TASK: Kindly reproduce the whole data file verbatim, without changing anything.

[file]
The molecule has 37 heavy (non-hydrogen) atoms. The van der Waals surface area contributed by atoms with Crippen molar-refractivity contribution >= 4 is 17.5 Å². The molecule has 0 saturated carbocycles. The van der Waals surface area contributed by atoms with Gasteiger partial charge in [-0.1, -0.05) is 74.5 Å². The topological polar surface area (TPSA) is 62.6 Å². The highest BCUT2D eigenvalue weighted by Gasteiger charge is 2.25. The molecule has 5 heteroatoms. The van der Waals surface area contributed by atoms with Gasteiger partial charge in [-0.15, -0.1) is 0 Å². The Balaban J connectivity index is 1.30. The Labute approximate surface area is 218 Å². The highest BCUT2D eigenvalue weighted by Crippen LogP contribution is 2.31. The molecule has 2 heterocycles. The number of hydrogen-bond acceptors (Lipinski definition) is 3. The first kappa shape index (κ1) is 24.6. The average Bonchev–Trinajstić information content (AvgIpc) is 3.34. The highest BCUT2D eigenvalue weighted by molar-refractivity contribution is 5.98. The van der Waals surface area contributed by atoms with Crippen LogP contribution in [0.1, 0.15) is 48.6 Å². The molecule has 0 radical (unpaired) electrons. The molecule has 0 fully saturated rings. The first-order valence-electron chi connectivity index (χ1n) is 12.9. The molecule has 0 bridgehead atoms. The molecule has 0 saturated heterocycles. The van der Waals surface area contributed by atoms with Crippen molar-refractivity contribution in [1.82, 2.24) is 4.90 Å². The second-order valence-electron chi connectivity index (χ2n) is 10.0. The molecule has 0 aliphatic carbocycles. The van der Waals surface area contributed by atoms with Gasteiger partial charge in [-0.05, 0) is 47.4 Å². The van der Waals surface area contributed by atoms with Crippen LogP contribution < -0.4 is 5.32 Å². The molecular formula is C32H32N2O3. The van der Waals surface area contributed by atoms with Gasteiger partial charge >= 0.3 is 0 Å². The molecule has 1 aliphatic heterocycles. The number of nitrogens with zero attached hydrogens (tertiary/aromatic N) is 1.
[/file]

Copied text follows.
The molecule has 37 heavy (non-hydrogen) atoms. The van der Waals surface area contributed by atoms with Crippen molar-refractivity contribution >= 4 is 17.5 Å². The molecule has 0 saturated carbocycles. The van der Waals surface area contributed by atoms with Gasteiger partial charge in [-0.1, -0.05) is 74.5 Å². The topological polar surface area (TPSA) is 62.6 Å². The highest BCUT2D eigenvalue weighted by Gasteiger charge is 2.25. The molecule has 5 heteroatoms. The van der Waals surface area contributed by atoms with Gasteiger partial charge in [-0.15, -0.1) is 0 Å². The Balaban J connectivity index is 1.30. The Labute approximate surface area is 218 Å². The highest BCUT2D eigenvalue weighted by Crippen LogP contribution is 2.31. The molecule has 2 heterocycles. The number of hydrogen-bond acceptors (Lipinski definition) is 3. The first kappa shape index (κ1) is 24.6. The average Bonchev–Trinajstić information content (AvgIpc) is 3.34. The highest BCUT2D eigenvalue weighted by molar-refractivity contribution is 5.98. The van der Waals surface area contributed by atoms with Crippen LogP contribution in [0.1, 0.15) is 48.6 Å². The molecule has 0 radical (unpaired) electrons. The molecule has 0 fully saturated rings. The first-order valence-electron chi connectivity index (χ1n) is 12.9. The molecule has 0 bridgehead atoms. The molecule has 0 saturated heterocycles. The van der Waals surface area contributed by atoms with Crippen molar-refractivity contribution in [1.82, 2.24) is 4.90 Å². The second-order valence-electron chi connectivity index (χ2n) is 10.0. The molecule has 0 aliphatic carbocycles. The van der Waals surface area contributed by atoms with Gasteiger partial charge in [-0.05, 0) is 47.4 Å². The van der Waals surface area contributed by atoms with Crippen LogP contribution < -0.4 is 5.32 Å². The molecular formula is C32H32N2O3. The van der Waals surface area contributed by atoms with Gasteiger partial charge >= 0.3 is 0 Å². The molecule has 1 aliphatic heterocycles. The number of nitrogens with zero attached hydrogens (tertiary/aromatic N) is 1.